Stedman and Hutchinson, comps. A Library of American Literature: An Anthology in Eleven Volumes. 1891. Vols. III: Colonial Literature, 16071764
Conjectures of the Savage, His Original
By Daniel Gookin (16121687)
[Born in Kent, England, about 1612. Died at Cambridge, Mass., 1687. Historical Collections of the Indians in New England. Written in 1674.]
CONCERNING the original of the Savages, or Indians, in New England, there is nothing of certainty to be concluded. But yet, as I conceive, it may rationally be made out that all the Indians of America, from the Straits of Magellan and its adjacent islands on the south, unto the most northerly part yet discovered, are originally of the same nations or sort of people .
The color of their skins, the form and shape of their bodies, hair, and eyes, demonstrate this. Their skins are of a tawny color, not unlike the tawny Moors in Africa; the proportion of their limbs, well formed; it is rare to see a crooked person among them. Their hair is black and harsh, not curling; their eyes, black and dull; though I have seen, but very rarely, a gray-eyed person among them, with brownish hair. But still the difficulty yet remains, whence all these Americans had their first original, and from which of the sons of Noah they descended, and how they came first into these parts.
First, some conceive that this people are of the race of the ten tribes of Israel, that Shalmaneser carried captive out of their own country, A. M. 3277, of which we read in II. Kings, xviii. 912; and that God hath, by some means or other, not yet discovered, brought them into America; and herein fulfilled his just threatening against them, of which we may read, II. Kings, xvii. from 6 to the 19 verse; and hath reduced them into such woful blindness and barbarism, as all those Americans are in; yet hath reserved their posterity there: and in his own best time, will fulfil and accomplish his promise, that those dry bones shall live, of which we read Ezek. xxxvii. 124. A reason given for this is taken from the practice of sundry Americans, especially of those inhabiting Peru and Mexico, who were most populous, and had great cities and wealth, and hence are probably apprehended to be the first possessors of America.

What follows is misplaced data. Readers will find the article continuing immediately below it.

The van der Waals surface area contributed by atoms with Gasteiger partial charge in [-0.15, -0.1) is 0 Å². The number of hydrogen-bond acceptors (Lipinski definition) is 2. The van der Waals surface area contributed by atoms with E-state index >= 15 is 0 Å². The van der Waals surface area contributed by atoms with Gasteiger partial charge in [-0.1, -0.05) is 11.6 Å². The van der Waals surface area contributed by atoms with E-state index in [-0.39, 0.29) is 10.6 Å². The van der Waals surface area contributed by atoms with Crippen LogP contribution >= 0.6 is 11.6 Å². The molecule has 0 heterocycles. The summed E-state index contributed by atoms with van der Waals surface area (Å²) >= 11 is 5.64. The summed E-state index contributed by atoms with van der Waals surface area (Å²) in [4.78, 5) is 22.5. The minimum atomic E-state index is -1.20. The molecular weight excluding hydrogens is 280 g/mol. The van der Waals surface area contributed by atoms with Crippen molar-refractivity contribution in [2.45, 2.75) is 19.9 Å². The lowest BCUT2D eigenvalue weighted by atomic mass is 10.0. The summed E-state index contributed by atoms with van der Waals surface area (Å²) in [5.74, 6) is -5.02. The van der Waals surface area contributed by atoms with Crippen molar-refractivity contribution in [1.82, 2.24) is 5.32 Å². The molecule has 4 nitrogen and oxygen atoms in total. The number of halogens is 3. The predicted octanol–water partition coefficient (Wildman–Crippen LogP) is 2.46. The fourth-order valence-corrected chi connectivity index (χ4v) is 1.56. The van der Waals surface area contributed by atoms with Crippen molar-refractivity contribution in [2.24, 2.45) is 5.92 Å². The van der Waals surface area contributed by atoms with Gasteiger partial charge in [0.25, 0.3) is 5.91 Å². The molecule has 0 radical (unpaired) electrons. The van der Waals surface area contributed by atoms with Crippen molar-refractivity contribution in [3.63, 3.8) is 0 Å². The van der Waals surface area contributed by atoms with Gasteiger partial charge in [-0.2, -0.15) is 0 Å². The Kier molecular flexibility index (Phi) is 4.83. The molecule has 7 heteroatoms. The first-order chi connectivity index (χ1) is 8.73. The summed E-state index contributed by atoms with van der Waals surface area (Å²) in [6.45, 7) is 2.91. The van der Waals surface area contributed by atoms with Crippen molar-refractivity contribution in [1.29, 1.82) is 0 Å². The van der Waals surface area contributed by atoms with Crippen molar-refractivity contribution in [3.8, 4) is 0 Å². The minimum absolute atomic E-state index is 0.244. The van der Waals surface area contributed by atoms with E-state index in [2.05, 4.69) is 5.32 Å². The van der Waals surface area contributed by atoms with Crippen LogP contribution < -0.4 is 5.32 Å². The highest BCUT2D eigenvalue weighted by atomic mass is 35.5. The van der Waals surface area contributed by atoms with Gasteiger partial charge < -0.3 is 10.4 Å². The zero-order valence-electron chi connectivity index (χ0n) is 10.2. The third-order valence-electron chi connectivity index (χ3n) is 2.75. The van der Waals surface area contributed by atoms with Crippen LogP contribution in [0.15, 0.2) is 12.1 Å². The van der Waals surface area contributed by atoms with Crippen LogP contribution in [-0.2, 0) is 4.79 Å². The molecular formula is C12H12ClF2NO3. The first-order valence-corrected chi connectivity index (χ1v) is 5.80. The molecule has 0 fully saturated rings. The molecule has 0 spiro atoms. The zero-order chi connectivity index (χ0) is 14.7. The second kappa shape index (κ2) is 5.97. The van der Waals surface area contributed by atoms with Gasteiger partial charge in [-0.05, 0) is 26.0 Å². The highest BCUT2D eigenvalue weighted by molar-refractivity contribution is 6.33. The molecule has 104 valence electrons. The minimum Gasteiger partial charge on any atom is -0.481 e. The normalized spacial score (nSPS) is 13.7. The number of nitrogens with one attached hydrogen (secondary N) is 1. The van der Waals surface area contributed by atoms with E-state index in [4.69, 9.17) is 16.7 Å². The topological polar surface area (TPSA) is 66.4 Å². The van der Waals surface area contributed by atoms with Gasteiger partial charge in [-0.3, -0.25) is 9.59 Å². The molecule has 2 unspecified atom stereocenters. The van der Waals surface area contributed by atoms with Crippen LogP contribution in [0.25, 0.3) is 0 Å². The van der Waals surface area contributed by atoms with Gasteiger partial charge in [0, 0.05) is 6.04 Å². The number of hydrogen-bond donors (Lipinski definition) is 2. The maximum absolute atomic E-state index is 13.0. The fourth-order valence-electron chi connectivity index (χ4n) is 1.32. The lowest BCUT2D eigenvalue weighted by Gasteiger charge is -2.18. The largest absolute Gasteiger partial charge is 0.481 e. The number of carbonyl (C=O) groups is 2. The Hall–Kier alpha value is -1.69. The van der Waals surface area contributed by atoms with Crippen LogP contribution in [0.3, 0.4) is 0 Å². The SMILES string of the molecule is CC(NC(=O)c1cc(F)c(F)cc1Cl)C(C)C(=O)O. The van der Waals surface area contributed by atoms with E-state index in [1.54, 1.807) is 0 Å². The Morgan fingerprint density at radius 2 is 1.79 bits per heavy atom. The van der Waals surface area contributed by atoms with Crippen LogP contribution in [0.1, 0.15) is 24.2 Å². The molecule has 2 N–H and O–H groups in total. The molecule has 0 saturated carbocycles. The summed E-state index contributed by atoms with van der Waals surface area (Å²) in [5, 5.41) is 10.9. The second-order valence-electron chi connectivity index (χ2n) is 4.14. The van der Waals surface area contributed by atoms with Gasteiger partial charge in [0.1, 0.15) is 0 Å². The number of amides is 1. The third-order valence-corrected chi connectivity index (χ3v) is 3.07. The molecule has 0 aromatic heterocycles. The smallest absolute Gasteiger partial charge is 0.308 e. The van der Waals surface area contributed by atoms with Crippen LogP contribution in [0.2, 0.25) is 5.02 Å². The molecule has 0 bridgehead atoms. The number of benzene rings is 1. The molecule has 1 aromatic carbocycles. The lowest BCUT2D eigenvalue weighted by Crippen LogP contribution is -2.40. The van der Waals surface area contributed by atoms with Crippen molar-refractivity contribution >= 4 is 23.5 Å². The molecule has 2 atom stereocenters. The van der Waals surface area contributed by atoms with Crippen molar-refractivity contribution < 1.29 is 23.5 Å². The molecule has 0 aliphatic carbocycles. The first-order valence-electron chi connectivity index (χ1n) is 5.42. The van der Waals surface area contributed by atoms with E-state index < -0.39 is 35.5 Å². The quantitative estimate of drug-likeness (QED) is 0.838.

Secondly, another apprehension is, that the original of these Americans is from the Tartars, or Scythians, that live in the north-east parts of Asia; which some good geographers conceive is nearly joined unto the north-west parts of America, and possibly are one continent, or at least separated but by some narrow gulf; and from this beginning have spread themselves into the several parts of the North and South America; and because the southern parts were more fertile, and free from the cold winters incident to the northern regions, hence the southern parts became, first planted, and most populous and rich. This opinion gained more credit than the former, because the people of America are not altogether unlike in color, shape, and manners, unto the Scythian people, and in regard that such a land travel is more feasible and probable than a voyage by sea so great a distance, as is before expressed, from other inhabited places, either in Europe, Asia, or Africa; especially so long since, when we hear of no sailing out of sight of land, before the use of the loadstone and compass was found. But if this people be sprung from the Tartarian or Scythian people, as this notion asserts, then it is to me a question, why they did not attend the known practice of that people; who, in all their removes and plantations, take with them their kine, sheep, horses, and camels, and the like tame beasts; which that people keep in great numbers, and drive with them in all their removes. But of these sorts and kinds of beasts used by the Tartars, none were found in America among the Indians. This question or objection is answered by some thus: First, possibly the first people were banished for some notorious offences; and so not permitted to take with them of these tame beasts. Or, secondly, possibly, the gulf, or passage, between Asia and America, though narrow, comparatively, is yet too broad to waft over any of those sort of creatures; and yet possibly men and women might pass over it in canoes made of hollow trees, or with barks of trees, wherein, it is known, the Indians will transport themselves, wives and children, over lakes and gulfs, very considerable for breadth. I have known some to pass with like vessels forty miles across an arm of the sea.